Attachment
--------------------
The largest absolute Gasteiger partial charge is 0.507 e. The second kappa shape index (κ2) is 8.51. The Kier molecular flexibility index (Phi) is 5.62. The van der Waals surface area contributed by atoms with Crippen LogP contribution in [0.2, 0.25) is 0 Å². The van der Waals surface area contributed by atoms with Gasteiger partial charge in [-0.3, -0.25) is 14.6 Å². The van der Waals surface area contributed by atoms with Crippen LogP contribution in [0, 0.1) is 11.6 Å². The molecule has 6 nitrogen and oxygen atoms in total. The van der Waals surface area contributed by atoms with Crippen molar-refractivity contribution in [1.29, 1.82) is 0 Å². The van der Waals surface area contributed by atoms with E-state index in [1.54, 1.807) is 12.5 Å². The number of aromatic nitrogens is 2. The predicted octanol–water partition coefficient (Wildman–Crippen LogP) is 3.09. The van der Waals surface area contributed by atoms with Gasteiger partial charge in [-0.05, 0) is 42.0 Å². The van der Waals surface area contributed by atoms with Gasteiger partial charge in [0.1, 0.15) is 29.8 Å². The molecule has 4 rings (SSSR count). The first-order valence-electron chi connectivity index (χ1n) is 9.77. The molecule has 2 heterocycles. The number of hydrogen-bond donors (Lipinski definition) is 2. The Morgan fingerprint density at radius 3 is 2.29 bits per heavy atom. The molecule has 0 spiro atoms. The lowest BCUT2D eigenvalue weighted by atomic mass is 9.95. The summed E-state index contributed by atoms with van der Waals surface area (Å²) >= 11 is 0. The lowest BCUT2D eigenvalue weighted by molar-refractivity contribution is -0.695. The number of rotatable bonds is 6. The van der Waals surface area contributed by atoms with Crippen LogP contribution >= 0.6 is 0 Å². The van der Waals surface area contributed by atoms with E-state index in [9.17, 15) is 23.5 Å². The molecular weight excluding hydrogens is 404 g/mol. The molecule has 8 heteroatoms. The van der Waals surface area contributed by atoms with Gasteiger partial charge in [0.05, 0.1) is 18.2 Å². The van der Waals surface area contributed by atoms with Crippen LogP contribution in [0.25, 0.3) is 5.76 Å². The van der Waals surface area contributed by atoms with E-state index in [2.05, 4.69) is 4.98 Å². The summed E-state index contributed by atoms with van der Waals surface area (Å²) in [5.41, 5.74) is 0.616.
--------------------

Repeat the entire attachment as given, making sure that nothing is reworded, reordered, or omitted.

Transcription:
The largest absolute Gasteiger partial charge is 0.507 e. The second kappa shape index (κ2) is 8.51. The Kier molecular flexibility index (Phi) is 5.62. The van der Waals surface area contributed by atoms with Crippen LogP contribution in [0.2, 0.25) is 0 Å². The van der Waals surface area contributed by atoms with Gasteiger partial charge in [-0.3, -0.25) is 14.6 Å². The van der Waals surface area contributed by atoms with Crippen LogP contribution in [0, 0.1) is 11.6 Å². The molecule has 6 nitrogen and oxygen atoms in total. The van der Waals surface area contributed by atoms with Crippen molar-refractivity contribution in [1.29, 1.82) is 0 Å². The van der Waals surface area contributed by atoms with E-state index in [1.54, 1.807) is 12.5 Å². The number of aromatic nitrogens is 2. The predicted octanol–water partition coefficient (Wildman–Crippen LogP) is 3.09. The van der Waals surface area contributed by atoms with Gasteiger partial charge in [-0.05, 0) is 42.0 Å². The van der Waals surface area contributed by atoms with Gasteiger partial charge in [0.1, 0.15) is 29.8 Å². The molecule has 4 rings (SSSR count). The first-order valence-electron chi connectivity index (χ1n) is 9.77. The molecule has 2 heterocycles. The number of hydrogen-bond donors (Lipinski definition) is 2. The Morgan fingerprint density at radius 3 is 2.29 bits per heavy atom. The molecule has 0 spiro atoms. The lowest BCUT2D eigenvalue weighted by atomic mass is 9.95. The summed E-state index contributed by atoms with van der Waals surface area (Å²) >= 11 is 0. The lowest BCUT2D eigenvalue weighted by molar-refractivity contribution is -0.695. The number of rotatable bonds is 6. The van der Waals surface area contributed by atoms with Crippen LogP contribution >= 0.6 is 0 Å². The van der Waals surface area contributed by atoms with E-state index in [9.17, 15) is 23.5 Å². The molecular weight excluding hydrogens is 404 g/mol. The molecule has 8 heteroatoms. The van der Waals surface area contributed by atoms with Gasteiger partial charge in [0.05, 0.1) is 18.2 Å². The van der Waals surface area contributed by atoms with Crippen LogP contribution in [0.25, 0.3) is 5.76 Å². The van der Waals surface area contributed by atoms with E-state index in [2.05, 4.69) is 4.98 Å². The summed E-state index contributed by atoms with van der Waals surface area (Å²) in [5.41, 5.74) is 0.616.